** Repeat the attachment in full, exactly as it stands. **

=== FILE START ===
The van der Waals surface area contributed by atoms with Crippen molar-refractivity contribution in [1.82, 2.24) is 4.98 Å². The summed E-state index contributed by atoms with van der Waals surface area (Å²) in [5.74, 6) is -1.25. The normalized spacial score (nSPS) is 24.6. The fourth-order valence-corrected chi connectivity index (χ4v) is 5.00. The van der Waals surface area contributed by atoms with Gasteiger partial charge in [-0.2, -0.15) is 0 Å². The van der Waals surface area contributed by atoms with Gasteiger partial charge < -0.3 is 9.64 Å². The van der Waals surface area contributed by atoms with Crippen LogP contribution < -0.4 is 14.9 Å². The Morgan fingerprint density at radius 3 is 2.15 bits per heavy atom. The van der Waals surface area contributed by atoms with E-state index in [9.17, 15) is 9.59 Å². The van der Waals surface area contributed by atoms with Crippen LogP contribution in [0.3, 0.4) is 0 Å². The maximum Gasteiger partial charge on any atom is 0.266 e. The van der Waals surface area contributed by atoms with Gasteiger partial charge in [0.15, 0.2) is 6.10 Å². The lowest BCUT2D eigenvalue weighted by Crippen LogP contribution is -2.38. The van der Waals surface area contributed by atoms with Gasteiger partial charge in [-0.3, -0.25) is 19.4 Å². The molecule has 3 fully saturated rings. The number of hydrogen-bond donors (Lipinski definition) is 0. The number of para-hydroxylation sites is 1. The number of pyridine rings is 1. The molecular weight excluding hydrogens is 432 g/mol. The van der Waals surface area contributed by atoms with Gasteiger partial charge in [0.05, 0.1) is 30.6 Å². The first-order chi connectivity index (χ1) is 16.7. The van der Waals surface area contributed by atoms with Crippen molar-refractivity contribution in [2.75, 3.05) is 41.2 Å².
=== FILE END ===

The van der Waals surface area contributed by atoms with Crippen molar-refractivity contribution in [1.82, 2.24) is 4.98 Å². The summed E-state index contributed by atoms with van der Waals surface area (Å²) in [5.74, 6) is -1.25. The normalized spacial score (nSPS) is 24.6. The fourth-order valence-corrected chi connectivity index (χ4v) is 5.00. The van der Waals surface area contributed by atoms with Gasteiger partial charge in [-0.2, -0.15) is 0 Å². The van der Waals surface area contributed by atoms with Gasteiger partial charge < -0.3 is 9.64 Å². The van der Waals surface area contributed by atoms with Crippen LogP contribution < -0.4 is 14.9 Å². The Morgan fingerprint density at radius 3 is 2.15 bits per heavy atom. The van der Waals surface area contributed by atoms with E-state index in [9.17, 15) is 9.59 Å². The van der Waals surface area contributed by atoms with Crippen LogP contribution in [0.3, 0.4) is 0 Å². The maximum Gasteiger partial charge on any atom is 0.266 e. The van der Waals surface area contributed by atoms with Gasteiger partial charge in [0.15, 0.2) is 6.10 Å². The lowest BCUT2D eigenvalue weighted by Crippen LogP contribution is -2.38. The van der Waals surface area contributed by atoms with Gasteiger partial charge in [-0.3, -0.25) is 19.4 Å². The molecule has 3 fully saturated rings. The number of hydrogen-bond donors (Lipinski definition) is 0. The number of para-hydroxylation sites is 1. The number of pyridine rings is 1. The molecular weight excluding hydrogens is 432 g/mol. The van der Waals surface area contributed by atoms with Gasteiger partial charge in [0.05, 0.1) is 30.6 Å². The first-order chi connectivity index (χ1) is 16.7. The van der Waals surface area contributed by atoms with Crippen molar-refractivity contribution in [2.75, 3.05) is 41.2 Å².